The old women next door was out in her garden again before five in the morning. Blowing the steam from my coffee, I took a sip and watched her bend over the rows of flowers. She reached between the ones with pink petals and yanked weeds in the same motion used when tweezing eyebrows, with swift, controlled jerks. Her hand would clamp, close and squeeze. Then the arm ripped up in one smooth movement. There she would pause, stopping at the same distance from the ground every time. With an abrupt sweep to the side, slender blades of grass would fall like spring green hair around her knees. The bright sap must stain her skin, clothes and the air around her because I could smell it from here.
The breeze carried the drone of her one-sided conversation with the black dog through my open window. His head rested on outstretched forelegs as he relaxed fully on his stomach. When I'd first pushed the window to let in the sound of birds, he'd noticed with a flick of ears but hadn't taken his gaze off her. Since moving in three weeks ago, I'd often thought about joining her in morning conversation. But she seemed grumpy in the way old people sometimes were, and I was particularly thin-skinned since my mother died.
Death and needles, bugs in the dark, and old age were all things we avoided thinking about. They never told us how many people died of natural causes. Instead we were given percentage lists of who got cancer, crashed their cars or drowned in the lake. My mouth was bitter with coffee dregs. I dumped the cup in the sink and walked away. Apple blossoms floated through the window and swirled as I sat at the table. A newspaper was folded neatly in front of me. The bold headline, “God Has Left California”, covered half the visible ...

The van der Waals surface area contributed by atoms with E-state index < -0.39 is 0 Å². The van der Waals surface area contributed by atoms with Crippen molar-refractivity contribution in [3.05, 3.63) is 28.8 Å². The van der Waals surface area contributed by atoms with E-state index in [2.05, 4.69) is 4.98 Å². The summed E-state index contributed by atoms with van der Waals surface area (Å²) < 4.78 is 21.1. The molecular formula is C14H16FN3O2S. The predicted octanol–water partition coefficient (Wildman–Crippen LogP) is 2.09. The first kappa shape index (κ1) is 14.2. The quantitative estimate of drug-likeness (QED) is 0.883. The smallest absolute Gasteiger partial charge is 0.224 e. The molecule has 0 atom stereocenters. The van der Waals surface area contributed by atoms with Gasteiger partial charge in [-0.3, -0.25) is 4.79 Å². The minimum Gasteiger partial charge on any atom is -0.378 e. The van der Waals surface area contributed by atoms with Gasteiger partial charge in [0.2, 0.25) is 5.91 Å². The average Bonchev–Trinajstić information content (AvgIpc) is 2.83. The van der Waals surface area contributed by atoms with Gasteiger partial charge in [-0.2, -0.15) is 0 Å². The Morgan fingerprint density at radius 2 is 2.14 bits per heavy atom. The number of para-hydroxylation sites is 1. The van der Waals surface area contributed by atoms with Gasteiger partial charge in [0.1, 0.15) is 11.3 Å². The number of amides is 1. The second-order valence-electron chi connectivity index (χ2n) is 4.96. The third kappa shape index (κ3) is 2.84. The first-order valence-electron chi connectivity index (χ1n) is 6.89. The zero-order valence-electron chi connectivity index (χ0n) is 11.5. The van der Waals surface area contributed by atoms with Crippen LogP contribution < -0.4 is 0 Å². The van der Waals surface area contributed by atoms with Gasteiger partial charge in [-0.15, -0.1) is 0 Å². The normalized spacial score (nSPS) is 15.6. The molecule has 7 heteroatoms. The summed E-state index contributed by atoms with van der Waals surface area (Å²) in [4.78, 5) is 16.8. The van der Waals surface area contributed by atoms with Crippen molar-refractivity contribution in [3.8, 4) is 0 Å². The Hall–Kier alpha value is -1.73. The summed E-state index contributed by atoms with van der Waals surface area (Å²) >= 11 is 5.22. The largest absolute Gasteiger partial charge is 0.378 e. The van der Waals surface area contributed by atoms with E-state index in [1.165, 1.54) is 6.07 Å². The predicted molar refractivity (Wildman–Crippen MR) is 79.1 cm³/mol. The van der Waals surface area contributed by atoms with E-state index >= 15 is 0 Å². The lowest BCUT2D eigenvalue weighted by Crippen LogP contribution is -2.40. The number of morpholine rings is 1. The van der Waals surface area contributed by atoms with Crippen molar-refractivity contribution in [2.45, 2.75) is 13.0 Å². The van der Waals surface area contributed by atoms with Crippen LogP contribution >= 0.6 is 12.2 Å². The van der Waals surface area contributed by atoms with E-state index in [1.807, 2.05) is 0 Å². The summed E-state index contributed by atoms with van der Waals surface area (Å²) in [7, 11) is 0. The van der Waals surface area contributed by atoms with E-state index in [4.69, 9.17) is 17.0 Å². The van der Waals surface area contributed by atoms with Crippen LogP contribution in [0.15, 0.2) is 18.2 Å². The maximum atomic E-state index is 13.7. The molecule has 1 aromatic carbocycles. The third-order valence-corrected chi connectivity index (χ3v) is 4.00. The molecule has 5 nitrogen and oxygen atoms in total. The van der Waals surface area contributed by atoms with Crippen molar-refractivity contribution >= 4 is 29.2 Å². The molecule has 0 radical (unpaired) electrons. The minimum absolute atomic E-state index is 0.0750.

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...d and jumped against me, almost knocking me over and I forgot her. “Watch out!” I laughed. “Yes, I know we're running late. No worries. The weeds won't grow faster than I can pull them.” He galloped around me playfully, happily, as my feet sank into the rich dirt of the garden. We'd been doing this for years. Serving in this garden was an honor and a task not left to fools.
Passing under the apple tree, I tapped a bright globe of fruit with my finger. The same fools never listened to warnings and would bite a poisoned apple if it looked good enough to eat. A snake, glistening with metallic rainbows, slid along the branch. Cupid stared, ears forward, until it was out of sight. “I wouldn't worry about him my friend.” I told him. “He's harmless.” It wasn’t as if I was wrong, I’d just lost the ability to give a damn. Right now there was rotted and wormy weeds to pull.
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